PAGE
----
NEW YORK (GenomeWeb News) – In a paper appearing online today in Science, researchers from Harvard University and the University of Toronto report that they have assessed single molecule proteome and transcriptome profiles in individual Escherichia coli cells.
"This article is where single molecules meet systems biology," senior author Sunney Xie, a chemistry and chemical biology researcher at Harvard University, told GenomeWeb Daily News. "This is the first time that a proteome has been characterized with single molecule sensitivity for any organism."
Using single-molecule imaging of E. coli strains from a yellow fluorescent protein fusion library, the team measured and compared protein and mRNA levels in individual E. coli cells. They found that mRNA levels for specific genes did not correlate with protein levels for products of the same genes in single E. coli cells — apparently due to the stochastic nature of gene expression and differences in how long mRNA and proteins last in the cell.
The study relied on a yellow fluorescent protein, or YFP, library created by tweaking an E. coli mass spectrometry library developed by University of Toronto proteomics and bioinformatics researcher Andrew Emili.
By fusing a different gene to a yellow fluorescent coding sequence in each E. coli strain, the researchers could systematically look at protein levels by imaging individual cells from each strain and quantifying the fluorescence levels.
Meanwhile, they simultaneously measured mRNA levels using single molecule FISH targeting the YFP gene itself — an approach that bypasses potential complications introduced by differences in the secondary structure of bacterial gene transcripts, Xie noted.
"We have provided quantitative analyses of both abundance and noise in the proteome and transcriptome on a single-cell level for [the] Gram-negative bacteria E. coli," the team wrote. "Given that some proteins and most mRNAs of functional genes are present at low copy numbers in a bacterial cell, the single-molecule sensitivity afforded by our measurements is necessary for understanding stochastic gene expression and regulation."
When the researchers characterized the distribution or "noise" in the system, they found that this noise was inversely proportional to the gene expression level at low levels but that this noise remains constant at high levels.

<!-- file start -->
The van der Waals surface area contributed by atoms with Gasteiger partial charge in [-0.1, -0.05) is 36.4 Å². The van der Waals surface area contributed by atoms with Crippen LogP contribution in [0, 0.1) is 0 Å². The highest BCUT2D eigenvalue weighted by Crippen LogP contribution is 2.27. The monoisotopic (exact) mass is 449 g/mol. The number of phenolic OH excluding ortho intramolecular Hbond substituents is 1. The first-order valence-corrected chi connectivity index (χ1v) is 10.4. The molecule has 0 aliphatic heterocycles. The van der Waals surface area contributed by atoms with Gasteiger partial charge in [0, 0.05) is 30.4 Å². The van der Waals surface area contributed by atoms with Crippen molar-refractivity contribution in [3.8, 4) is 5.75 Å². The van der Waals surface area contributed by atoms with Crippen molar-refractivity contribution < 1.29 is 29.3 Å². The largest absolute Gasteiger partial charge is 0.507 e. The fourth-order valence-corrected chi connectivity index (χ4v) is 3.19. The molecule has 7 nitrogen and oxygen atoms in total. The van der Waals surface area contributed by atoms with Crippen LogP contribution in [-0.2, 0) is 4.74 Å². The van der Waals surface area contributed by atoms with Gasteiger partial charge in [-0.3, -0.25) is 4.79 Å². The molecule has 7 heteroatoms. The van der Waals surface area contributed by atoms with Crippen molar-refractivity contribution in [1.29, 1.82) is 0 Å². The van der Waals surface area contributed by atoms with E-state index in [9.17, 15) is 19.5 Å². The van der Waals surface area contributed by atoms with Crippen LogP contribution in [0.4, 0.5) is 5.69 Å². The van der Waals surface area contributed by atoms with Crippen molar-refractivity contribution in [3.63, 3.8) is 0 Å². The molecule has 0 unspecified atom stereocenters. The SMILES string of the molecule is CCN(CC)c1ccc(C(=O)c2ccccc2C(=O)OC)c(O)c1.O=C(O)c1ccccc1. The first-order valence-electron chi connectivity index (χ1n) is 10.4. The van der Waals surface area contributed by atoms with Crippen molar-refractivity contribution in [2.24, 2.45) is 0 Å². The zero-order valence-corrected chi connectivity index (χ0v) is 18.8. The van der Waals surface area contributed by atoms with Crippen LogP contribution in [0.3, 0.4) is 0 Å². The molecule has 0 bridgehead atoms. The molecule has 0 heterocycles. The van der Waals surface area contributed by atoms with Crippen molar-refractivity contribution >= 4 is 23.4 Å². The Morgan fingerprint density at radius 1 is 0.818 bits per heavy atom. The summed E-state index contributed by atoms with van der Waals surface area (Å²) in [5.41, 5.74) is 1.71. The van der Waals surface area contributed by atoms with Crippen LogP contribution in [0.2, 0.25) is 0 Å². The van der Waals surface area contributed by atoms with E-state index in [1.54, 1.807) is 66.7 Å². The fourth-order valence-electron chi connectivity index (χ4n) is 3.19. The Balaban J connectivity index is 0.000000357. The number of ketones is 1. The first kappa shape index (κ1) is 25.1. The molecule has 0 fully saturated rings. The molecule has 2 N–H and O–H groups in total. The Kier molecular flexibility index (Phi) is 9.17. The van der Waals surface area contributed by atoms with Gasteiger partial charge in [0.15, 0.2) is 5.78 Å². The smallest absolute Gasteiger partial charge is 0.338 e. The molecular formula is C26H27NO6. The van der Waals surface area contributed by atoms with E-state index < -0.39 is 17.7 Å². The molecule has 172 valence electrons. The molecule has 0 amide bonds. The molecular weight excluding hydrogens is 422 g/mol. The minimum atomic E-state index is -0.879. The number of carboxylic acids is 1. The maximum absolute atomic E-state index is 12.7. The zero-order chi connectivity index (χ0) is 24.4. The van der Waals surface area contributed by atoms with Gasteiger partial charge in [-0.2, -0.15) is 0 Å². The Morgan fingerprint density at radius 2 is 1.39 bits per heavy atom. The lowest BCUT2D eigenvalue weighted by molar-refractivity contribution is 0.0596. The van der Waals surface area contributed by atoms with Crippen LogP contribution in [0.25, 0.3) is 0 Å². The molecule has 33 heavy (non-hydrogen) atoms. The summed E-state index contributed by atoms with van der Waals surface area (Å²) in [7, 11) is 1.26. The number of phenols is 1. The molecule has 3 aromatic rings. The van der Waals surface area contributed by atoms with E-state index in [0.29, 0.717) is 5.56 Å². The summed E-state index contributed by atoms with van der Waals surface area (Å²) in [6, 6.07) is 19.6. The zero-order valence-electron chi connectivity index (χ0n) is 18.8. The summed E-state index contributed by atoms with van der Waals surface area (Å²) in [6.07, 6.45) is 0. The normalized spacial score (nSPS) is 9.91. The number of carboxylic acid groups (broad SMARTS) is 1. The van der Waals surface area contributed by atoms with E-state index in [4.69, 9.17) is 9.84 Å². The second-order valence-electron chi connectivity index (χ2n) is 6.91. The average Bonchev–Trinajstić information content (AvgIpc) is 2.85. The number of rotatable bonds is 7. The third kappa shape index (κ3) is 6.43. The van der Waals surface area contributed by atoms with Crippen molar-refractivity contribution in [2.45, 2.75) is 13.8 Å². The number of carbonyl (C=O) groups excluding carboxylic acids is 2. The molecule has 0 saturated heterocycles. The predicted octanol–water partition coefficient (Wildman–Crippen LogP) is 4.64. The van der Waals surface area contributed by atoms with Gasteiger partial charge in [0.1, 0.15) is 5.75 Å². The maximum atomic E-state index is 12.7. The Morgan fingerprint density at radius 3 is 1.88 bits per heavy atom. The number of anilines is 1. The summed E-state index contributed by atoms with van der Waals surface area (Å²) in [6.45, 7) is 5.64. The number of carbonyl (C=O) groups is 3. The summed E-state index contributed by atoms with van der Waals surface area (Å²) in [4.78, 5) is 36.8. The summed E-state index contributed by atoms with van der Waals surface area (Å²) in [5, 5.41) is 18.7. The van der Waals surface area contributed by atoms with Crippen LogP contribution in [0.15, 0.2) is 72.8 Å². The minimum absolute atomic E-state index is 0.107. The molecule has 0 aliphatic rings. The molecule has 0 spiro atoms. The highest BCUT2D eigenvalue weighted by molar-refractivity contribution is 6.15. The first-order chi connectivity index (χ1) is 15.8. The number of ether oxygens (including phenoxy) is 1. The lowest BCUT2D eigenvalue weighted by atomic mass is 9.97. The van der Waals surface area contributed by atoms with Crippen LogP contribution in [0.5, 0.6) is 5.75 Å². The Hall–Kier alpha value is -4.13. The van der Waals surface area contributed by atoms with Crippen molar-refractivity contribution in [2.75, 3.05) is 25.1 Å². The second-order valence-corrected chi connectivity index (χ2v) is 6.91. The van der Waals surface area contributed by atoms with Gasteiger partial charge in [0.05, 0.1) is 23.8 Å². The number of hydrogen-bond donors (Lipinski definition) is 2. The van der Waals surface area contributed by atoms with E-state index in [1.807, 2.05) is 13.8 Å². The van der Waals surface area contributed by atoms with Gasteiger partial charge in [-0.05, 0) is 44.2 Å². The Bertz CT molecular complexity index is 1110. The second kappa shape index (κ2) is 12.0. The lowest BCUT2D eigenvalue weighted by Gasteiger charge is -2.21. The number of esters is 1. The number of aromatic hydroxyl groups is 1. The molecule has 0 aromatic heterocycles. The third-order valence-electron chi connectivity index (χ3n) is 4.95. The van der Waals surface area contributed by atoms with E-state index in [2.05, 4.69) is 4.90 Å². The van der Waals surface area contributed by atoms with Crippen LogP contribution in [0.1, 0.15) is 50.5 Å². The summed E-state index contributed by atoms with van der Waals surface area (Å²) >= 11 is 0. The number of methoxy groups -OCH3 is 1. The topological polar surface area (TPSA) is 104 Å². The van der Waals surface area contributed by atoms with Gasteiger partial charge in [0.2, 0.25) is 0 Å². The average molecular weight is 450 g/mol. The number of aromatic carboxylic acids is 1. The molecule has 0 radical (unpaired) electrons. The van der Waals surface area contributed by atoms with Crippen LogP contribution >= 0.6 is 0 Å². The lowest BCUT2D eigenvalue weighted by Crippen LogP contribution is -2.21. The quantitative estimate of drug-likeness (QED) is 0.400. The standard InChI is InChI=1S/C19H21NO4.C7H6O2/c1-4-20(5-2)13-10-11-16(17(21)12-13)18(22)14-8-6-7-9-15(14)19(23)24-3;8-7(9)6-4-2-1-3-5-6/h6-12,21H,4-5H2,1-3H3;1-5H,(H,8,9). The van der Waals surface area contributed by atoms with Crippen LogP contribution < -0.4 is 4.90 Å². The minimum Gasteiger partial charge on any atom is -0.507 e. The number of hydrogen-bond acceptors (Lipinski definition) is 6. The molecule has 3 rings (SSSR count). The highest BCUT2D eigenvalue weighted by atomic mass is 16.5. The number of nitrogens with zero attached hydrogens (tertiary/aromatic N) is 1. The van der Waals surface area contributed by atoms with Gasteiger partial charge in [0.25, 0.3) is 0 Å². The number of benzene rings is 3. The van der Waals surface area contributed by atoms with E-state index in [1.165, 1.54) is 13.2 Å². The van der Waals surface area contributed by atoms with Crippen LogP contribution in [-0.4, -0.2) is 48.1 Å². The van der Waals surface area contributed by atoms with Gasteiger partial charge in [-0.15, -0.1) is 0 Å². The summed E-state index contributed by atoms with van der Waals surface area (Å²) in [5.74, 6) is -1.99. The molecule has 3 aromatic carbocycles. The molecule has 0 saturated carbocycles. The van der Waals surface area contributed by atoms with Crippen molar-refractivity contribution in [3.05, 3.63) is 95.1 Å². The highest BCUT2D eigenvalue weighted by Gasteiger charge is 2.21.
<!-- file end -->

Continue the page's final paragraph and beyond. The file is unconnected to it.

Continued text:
At the lower expression levels, Xie explained, the system is dominated by intrinsic noise — in other words, the stochastic nature of individual molecules' biochemical reactions.
Overall, the team found that all of the E. coli genes tested were expressed to some extent — some because they are functionally necessary in the cell and some due to "leakage" in the system, Xie said. In single cells, he explained, it wasn't possible to compare gene expression and protein levels for genes expressed at extremely low levels in single cells.
But they could compare these levels for more highly expressed genes, showing that mRNA levels and protein levels for each gene did not correlate with one another in single cells.
"What we found, surprisingly, is that that in the same cell, the mRNA copy number and protein copy number for the same gene are not at all correlated," Xie said. "This has something to do with the fact that mRNA is short-lived, at least in bacteria, whereas proteins are long-lived."
Because gene expression tends to be a stochastic process, he explained, mRNA shows up in bursts in the cell. And since mRNAs have relatively short lifetimes compared to proteins, for example, protein levels may be high after mRNA transcripts have been degraded. In other words, Xie said, mRNA levels reflect a cell's most recent history, while protein levels reflect previous cellular events.
"This result highlights the disconnect between proteome and transcriptome analyses of a single cell," he and his co-authors wrote, "as well as the need for single-cell proteome analysis."
Based on the findings in E. coli, Xie also cautioned that care is needed when trying to decipher protein levels based on mRNA levels in single cells. Such problems can be overcome by averaging many cells or making a movie of the cells over time, he added.
"This provides a cautionary note for people who want to do single cell mRNA-profiling, at least for bacteria, by RNA-Seq," Xie said. "A large number of cells, that's no problem — if you average many cells."
The study may have other implications as well. In a perspectives article appearing in the same issue of Science, for instance, Sanjay Tyagi, a researcher with the University of Medicine and Dentistry of New Jersey's Public Health Research Institute, noted, "Now that there is reliable knowledge of the levels of expression and the underlying variation of mRNAs and proteins for a considerable portion of the E. coli genome, it is possible to explore how noise propagates along gene expression pathways, in which the amount of one protein can influence the expression of another."
"Investigators can also investigate how cells coordinate the expression of proteins that need to work together," Tyagi added, "such as multi-subunit proteins or proteins that serve within metabolic cycles."